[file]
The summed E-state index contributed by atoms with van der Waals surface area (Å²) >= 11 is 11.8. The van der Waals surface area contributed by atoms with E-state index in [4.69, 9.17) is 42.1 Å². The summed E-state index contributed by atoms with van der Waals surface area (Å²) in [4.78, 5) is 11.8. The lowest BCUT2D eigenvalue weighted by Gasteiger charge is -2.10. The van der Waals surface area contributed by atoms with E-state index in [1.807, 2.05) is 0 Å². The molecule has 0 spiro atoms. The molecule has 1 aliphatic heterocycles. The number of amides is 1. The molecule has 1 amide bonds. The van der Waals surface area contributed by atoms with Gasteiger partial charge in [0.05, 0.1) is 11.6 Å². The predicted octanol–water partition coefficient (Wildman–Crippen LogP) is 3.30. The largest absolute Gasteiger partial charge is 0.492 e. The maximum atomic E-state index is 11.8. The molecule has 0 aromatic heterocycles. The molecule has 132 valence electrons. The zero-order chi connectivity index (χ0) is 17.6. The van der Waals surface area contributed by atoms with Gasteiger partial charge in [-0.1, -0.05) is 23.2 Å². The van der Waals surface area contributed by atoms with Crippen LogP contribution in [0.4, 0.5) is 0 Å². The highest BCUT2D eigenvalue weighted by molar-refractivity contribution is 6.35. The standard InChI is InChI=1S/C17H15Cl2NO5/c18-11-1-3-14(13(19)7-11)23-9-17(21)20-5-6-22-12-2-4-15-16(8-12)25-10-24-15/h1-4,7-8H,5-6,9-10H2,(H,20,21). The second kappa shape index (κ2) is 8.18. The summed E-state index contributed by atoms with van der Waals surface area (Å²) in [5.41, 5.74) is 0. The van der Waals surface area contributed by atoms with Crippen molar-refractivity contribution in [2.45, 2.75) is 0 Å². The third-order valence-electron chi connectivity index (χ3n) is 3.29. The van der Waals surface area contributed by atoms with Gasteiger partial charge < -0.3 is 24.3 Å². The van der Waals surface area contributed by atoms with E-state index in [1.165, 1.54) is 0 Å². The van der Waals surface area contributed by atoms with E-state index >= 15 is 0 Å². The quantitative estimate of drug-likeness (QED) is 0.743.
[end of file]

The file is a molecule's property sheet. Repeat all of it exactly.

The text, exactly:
The summed E-state index contributed by atoms with van der Waals surface area (Å²) >= 11 is 11.8. The van der Waals surface area contributed by atoms with E-state index in [4.69, 9.17) is 42.1 Å². The summed E-state index contributed by atoms with van der Waals surface area (Å²) in [4.78, 5) is 11.8. The lowest BCUT2D eigenvalue weighted by Gasteiger charge is -2.10. The van der Waals surface area contributed by atoms with E-state index in [1.807, 2.05) is 0 Å². The molecule has 0 spiro atoms. The molecule has 1 aliphatic heterocycles. The number of amides is 1. The molecule has 1 amide bonds. The van der Waals surface area contributed by atoms with Gasteiger partial charge in [0.05, 0.1) is 11.6 Å². The predicted octanol–water partition coefficient (Wildman–Crippen LogP) is 3.30. The largest absolute Gasteiger partial charge is 0.492 e. The maximum atomic E-state index is 11.8. The molecule has 0 aromatic heterocycles. The molecule has 132 valence electrons. The zero-order chi connectivity index (χ0) is 17.6. The van der Waals surface area contributed by atoms with Gasteiger partial charge in [-0.1, -0.05) is 23.2 Å². The van der Waals surface area contributed by atoms with Crippen LogP contribution in [0.4, 0.5) is 0 Å². The highest BCUT2D eigenvalue weighted by molar-refractivity contribution is 6.35. The standard InChI is InChI=1S/C17H15Cl2NO5/c18-11-1-3-14(13(19)7-11)23-9-17(21)20-5-6-22-12-2-4-15-16(8-12)25-10-24-15/h1-4,7-8H,5-6,9-10H2,(H,20,21). The second kappa shape index (κ2) is 8.18. The summed E-state index contributed by atoms with van der Waals surface area (Å²) in [5.41, 5.74) is 0. The van der Waals surface area contributed by atoms with Crippen molar-refractivity contribution in [2.45, 2.75) is 0 Å². The third-order valence-electron chi connectivity index (χ3n) is 3.29. The van der Waals surface area contributed by atoms with Gasteiger partial charge < -0.3 is 24.3 Å². The van der Waals surface area contributed by atoms with E-state index in [1.165, 1.54) is 0 Å². The van der Waals surface area contributed by atoms with E-state index >= 15 is 0 Å². The quantitative estimate of drug-likeness (QED) is 0.743.